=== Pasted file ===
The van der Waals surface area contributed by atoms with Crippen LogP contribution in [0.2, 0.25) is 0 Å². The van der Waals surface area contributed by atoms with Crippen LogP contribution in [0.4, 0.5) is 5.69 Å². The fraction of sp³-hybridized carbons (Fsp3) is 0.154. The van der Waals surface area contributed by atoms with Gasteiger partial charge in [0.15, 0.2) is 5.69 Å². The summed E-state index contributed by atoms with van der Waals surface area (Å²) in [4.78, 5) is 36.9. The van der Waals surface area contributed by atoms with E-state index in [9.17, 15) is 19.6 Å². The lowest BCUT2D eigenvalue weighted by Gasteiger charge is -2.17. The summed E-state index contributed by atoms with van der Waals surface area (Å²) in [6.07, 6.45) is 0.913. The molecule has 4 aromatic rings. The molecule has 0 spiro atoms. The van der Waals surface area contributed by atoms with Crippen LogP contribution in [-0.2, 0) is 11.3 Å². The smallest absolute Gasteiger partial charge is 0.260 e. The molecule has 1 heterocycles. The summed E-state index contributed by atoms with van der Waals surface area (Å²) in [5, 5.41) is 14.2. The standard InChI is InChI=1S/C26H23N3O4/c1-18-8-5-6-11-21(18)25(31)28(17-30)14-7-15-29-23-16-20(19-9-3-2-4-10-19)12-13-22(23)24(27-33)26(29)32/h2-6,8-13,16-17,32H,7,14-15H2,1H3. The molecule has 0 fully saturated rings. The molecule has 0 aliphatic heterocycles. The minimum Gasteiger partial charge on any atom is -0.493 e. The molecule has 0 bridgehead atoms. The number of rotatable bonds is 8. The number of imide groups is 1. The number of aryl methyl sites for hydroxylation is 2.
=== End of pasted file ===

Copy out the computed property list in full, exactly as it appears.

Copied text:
The van der Waals surface area contributed by atoms with Crippen LogP contribution in [0.2, 0.25) is 0 Å². The van der Waals surface area contributed by atoms with Crippen LogP contribution in [0.4, 0.5) is 5.69 Å². The fraction of sp³-hybridized carbons (Fsp3) is 0.154. The van der Waals surface area contributed by atoms with Gasteiger partial charge in [0.15, 0.2) is 5.69 Å². The summed E-state index contributed by atoms with van der Waals surface area (Å²) in [4.78, 5) is 36.9. The van der Waals surface area contributed by atoms with E-state index in [9.17, 15) is 19.6 Å². The lowest BCUT2D eigenvalue weighted by Gasteiger charge is -2.17. The summed E-state index contributed by atoms with van der Waals surface area (Å²) in [6.07, 6.45) is 0.913. The molecule has 4 aromatic rings. The molecule has 0 spiro atoms. The van der Waals surface area contributed by atoms with Crippen LogP contribution in [-0.2, 0) is 11.3 Å². The smallest absolute Gasteiger partial charge is 0.260 e. The molecule has 1 heterocycles. The summed E-state index contributed by atoms with van der Waals surface area (Å²) in [5, 5.41) is 14.2. The standard InChI is InChI=1S/C26H23N3O4/c1-18-8-5-6-11-21(18)25(31)28(17-30)14-7-15-29-23-16-20(19-9-3-2-4-10-19)12-13-22(23)24(27-33)26(29)32/h2-6,8-13,16-17,32H,7,14-15H2,1H3. The molecule has 0 fully saturated rings. The molecule has 0 aliphatic heterocycles. The minimum Gasteiger partial charge on any atom is -0.493 e. The molecule has 0 bridgehead atoms. The number of rotatable bonds is 8. The number of imide groups is 1. The number of aryl methyl sites for hydroxylation is 2.